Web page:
Study and live in Darwin
WeatherDarwin has two seasons, 'wet' and 'dry'. The wet season runs from November–April and has high humidity and storms, while the dry season (May–October) has sunny days and cool nights.
- Summer average: 29°C
- Winter average: 25°C
- Average rainfall: 1,700 mm
- Working in darwin
Darwin's most significant employment sector is public administration and safety, generating over 10,000 jobs in the 2013/14 financial year. Health care and social assistance are the city's second-largest employer, followed by construction, education, and retail training.
Darwin's economy is currently very service-orientated to accommodate the needs of its swiftly-growing population. As a result, there has been significant growth in the construction sector and high demand for workers in that area.
- Studying in Darwin
The Northern Territory has a solid educational culture, with more students enrolled in higher education per capita than anywhere else in Australia. Charles Darwin University is Darwin's most well-known institution, offering a wide range of courses and regional study centres throughout the territory. The Bachelor Institute of Indigenous Tertiary Education is a unique institution that currently enrolled more Aboriginal and Torres Strait Islander students than anywhere else. It has a campus in Darwin, as well as study rooms and annexes throughout the territory.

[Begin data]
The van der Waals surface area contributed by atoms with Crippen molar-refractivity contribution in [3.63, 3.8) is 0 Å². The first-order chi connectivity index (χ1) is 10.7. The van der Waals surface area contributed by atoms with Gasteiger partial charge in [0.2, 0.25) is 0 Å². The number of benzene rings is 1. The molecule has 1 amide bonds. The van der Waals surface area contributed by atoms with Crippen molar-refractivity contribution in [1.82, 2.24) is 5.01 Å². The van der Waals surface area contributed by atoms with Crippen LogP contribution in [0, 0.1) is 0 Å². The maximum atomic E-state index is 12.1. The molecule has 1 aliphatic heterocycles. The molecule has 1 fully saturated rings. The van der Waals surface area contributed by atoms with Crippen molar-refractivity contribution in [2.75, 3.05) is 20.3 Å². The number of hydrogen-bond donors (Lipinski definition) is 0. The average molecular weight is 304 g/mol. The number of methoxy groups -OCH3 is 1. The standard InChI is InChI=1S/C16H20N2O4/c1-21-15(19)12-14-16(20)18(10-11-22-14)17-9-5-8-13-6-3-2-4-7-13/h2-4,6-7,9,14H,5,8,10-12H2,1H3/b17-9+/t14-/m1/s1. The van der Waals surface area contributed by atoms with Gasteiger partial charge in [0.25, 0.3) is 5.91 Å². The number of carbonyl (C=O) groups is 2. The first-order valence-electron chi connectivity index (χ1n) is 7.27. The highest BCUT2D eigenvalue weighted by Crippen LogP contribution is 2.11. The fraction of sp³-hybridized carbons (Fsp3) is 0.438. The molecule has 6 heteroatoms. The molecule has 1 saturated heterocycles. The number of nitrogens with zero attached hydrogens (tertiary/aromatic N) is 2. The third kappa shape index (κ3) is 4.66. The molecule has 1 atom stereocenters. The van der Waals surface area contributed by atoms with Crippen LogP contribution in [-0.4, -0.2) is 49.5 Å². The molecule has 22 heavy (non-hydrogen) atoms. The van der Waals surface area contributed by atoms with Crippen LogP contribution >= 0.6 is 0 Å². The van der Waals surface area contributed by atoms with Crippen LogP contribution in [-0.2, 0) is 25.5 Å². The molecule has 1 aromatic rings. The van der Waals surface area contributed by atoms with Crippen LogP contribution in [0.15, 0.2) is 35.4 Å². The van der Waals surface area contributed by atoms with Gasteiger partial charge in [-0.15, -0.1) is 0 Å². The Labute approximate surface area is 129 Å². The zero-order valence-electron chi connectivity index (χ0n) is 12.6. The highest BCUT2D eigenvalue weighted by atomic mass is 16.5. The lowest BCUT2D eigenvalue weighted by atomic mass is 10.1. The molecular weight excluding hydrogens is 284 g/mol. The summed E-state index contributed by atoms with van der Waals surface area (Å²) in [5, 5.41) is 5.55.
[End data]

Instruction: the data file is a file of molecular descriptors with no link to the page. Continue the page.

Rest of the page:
Darwin's public transport is a bus network operated by a range of contracted companies, including Buslink and Territory Transit. Taxis are also available in Darwin and travelling by car is a popular option. Drivers from interstate or overseas can drive on an international or State licence but must apply for a Northern Territory licence within three months of living there. The Australian railway has a popular service from Darwin to Adelaide that offers a unique journey through the Australian outback. The service also has links to the east and west coasts.
- The Northern Territory
The Northern Territory, often fondly referred to as Australia's 'Top End', has its unique flavour in its culture, environment and history. Known for the arid outback landscape in its central regions, particularly Uluru (also known as Ayers Rock), the vast sandstone formation is a popular draw for visitors and a natural phenomenon of cultural significance for locals. Along its northern coast, the NT has monsoonal weather and plenty of beautiful scenery.
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